County’s first solar farm approved


Board of Zoning Appeals approves conditional-use permit

By Jennifer Woods - jwoods@aimmediamidwest.com



“Fayette Solar” will most likely be the first solar farm to be created in Fayette County following an approval from the county Board of Zoning Appeals by a 3-2 vote. The approval shows a majority of the board believes the solar project is meeting all conditions set forth in a conditional-use permit.

The company that would be designing and operating the proposed Fayette Solar farm is National Grid Renewables. The farm is proposed to be located on 435 acres of land rented from a local landowner.

That land is located in southeast Perry Township between Bonner Road, Barrett Road, Beatty Road and the Highland County line. It is estimated to be a 47.5 megawatt (MW) solar energy development.

Essentially, a solar farm is an area typically consisting of multiple acres of land that tends to use ground-mounted solar panels (which are photovoltaic panels, also known as PV panels). Due to the amount of land needed for these farms, they are commonly found in rural locations. The specific location needs to be near enough to an electrical system that can handle the project, so it can’t be located in any random spot.

The meeting was held recently at Miami Trace for it to allow for more room in anticipation of members of the public attending.

Community members who were present asked various questions and stated concerns with the project, including topics such as harmful material that could leak from solar panels, loss of farmland for young people that may want to farm one day, loss of food source, not wanting the project in their area, and once one company comes in then others will come in “like vultures.”

According to the board, the conditional-use permit is for this particular project only, not the entire county. So, any other companies that would want to come in for another site would have to apply for a conditional-use permit for that site as well.

A concern was brought up regarding residents potentially losing such things as WiFi or cellular service and who they would go to for reparation for getting service back.

The representative said, “I think there’s confusion among the public, and rightfully so, between renewable wind electricity and then solar panels. So, there actually is a lot of site inconsideration for wind projects with the structures that are like 550 feet in height. If that structure is put between a cell tower and a city, that could potentially cause issues to that cell service. In this case with solar panels, we’re talking a height of 15 feet, and it’s science that a height that low to the ground is not going to impact that cell signal. In terms of the EMF (Electric and Magnetic Fields)—in that degree, the 34.5 kilo-volt lines which run from those inverters—I believe it’s been shown that EMF dissipates within just a few feet of that line. So, there’s no widespread impacts. In addition, just like with the transmission lines running all throughout the county already, those would emit the same EMFs that this project does. This project, due to the lower voltage, would actually emit less.”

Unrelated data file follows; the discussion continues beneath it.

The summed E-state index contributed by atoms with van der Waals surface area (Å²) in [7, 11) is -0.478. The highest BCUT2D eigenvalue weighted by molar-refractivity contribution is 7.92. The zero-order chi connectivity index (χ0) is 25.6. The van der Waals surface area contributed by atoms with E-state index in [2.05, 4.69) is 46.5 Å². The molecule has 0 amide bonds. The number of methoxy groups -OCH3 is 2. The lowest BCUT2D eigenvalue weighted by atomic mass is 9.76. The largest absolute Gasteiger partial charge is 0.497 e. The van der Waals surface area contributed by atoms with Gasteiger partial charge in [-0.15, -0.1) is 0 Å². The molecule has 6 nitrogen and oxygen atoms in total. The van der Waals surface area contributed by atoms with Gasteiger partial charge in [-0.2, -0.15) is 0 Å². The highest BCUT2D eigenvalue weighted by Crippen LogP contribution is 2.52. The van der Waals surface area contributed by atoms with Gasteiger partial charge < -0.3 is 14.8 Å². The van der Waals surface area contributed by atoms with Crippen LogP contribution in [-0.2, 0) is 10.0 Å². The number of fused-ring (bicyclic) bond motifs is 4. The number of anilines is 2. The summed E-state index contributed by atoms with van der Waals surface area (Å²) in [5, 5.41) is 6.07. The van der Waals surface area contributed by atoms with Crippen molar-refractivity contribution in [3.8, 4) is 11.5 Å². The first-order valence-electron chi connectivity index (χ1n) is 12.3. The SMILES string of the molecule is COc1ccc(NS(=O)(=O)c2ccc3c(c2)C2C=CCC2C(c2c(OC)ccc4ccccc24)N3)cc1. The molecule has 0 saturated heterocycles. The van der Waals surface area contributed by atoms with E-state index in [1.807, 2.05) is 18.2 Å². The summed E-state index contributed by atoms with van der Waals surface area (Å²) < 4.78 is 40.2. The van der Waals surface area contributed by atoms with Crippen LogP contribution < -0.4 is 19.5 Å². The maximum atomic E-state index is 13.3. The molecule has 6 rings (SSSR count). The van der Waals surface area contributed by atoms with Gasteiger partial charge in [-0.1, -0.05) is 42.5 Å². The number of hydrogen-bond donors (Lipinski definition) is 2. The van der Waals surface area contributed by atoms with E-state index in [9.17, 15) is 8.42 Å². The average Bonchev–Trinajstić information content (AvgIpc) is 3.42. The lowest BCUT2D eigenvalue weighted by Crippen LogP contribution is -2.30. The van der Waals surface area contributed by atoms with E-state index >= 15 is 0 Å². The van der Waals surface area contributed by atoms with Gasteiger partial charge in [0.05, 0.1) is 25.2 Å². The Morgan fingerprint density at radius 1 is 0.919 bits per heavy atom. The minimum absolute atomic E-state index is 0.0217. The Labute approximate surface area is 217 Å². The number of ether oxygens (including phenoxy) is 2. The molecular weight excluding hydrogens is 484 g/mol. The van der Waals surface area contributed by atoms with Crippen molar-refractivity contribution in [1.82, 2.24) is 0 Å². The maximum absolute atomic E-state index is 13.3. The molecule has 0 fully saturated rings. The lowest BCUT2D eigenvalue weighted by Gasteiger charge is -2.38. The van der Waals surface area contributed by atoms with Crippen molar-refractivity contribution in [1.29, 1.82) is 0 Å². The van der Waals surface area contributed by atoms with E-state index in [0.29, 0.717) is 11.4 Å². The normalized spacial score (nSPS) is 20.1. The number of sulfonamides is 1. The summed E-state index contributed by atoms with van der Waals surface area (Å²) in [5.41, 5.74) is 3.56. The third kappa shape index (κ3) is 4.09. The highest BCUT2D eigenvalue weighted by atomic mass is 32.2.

At one point during the discussion, at least two members of the public started questioning who created the zoning laws they were following, why it was being changed, if the zoning board consists of elected officials with authority to change the laws, etc.

Gary Reiterman, the chairman of the Board of Zoning Appeals, explained, “the County Zoning Board (not the board of appeals) set up these conditional uses. So, they basically said, if you want to have a solar farm, these are the conditional uses that you have to have. That’s all we can do — we don’t make up the rules. All we are voting on tonight is Perry Township, this particular (project), that they’ve met all the conditional uses. They were set up ahead of time. Now, if they don’t, we can’t pass it.”

Following the explanation it was asked who set up the conditional uses the company had to meet. It was explained there is a whole list of requirements that must be met. Conditions had to be set as there were no considerations for solar farms in place yet.

During an interview with the Record-Herald, Fayette County Commissioner Dan Dean explained conditional uses are a part of any zoning ordinance.

According to Dean, zoning laws came from the Ohio Revised Code. In each area zoned—residential areas, commercial areas, highway service areas, agricultural areas—there are principal permitted uses for each type of area as there are certain uses that should always fit well within them (such as a farm within an agricultural area).